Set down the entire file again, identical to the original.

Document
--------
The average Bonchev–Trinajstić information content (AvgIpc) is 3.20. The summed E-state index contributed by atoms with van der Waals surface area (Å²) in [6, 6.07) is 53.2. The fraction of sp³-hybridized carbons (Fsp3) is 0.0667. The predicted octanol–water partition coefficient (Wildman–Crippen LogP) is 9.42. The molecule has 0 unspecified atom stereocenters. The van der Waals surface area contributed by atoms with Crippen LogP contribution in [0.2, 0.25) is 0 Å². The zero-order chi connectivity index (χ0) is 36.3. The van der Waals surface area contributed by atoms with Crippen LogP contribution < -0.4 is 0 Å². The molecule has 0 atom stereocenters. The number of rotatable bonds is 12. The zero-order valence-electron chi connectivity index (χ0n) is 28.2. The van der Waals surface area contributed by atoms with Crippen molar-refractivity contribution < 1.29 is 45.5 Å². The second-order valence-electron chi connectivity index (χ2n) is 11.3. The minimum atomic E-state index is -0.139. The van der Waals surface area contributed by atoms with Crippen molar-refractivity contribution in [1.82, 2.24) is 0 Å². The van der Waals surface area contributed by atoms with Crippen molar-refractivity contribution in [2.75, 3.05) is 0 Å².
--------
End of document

The average Bonchev–Trinajstić information content (AvgIpc) is 3.20. The summed E-state index contributed by atoms with van der Waals surface area (Å²) in [6, 6.07) is 53.2. The fraction of sp³-hybridized carbons (Fsp3) is 0.0667. The predicted octanol–water partition coefficient (Wildman–Crippen LogP) is 9.42. The molecule has 0 unspecified atom stereocenters. The van der Waals surface area contributed by atoms with Crippen LogP contribution in [0.2, 0.25) is 0 Å². The zero-order chi connectivity index (χ0) is 36.3. The van der Waals surface area contributed by atoms with Crippen LogP contribution < -0.4 is 0 Å². The molecule has 0 atom stereocenters. The number of rotatable bonds is 12. The zero-order valence-electron chi connectivity index (χ0n) is 28.2. The van der Waals surface area contributed by atoms with Crippen molar-refractivity contribution < 1.29 is 45.5 Å². The second-order valence-electron chi connectivity index (χ2n) is 11.3. The minimum atomic E-state index is -0.139. The van der Waals surface area contributed by atoms with Crippen molar-refractivity contribution in [1.82, 2.24) is 0 Å². The van der Waals surface area contributed by atoms with Crippen molar-refractivity contribution in [2.75, 3.05) is 0 Å².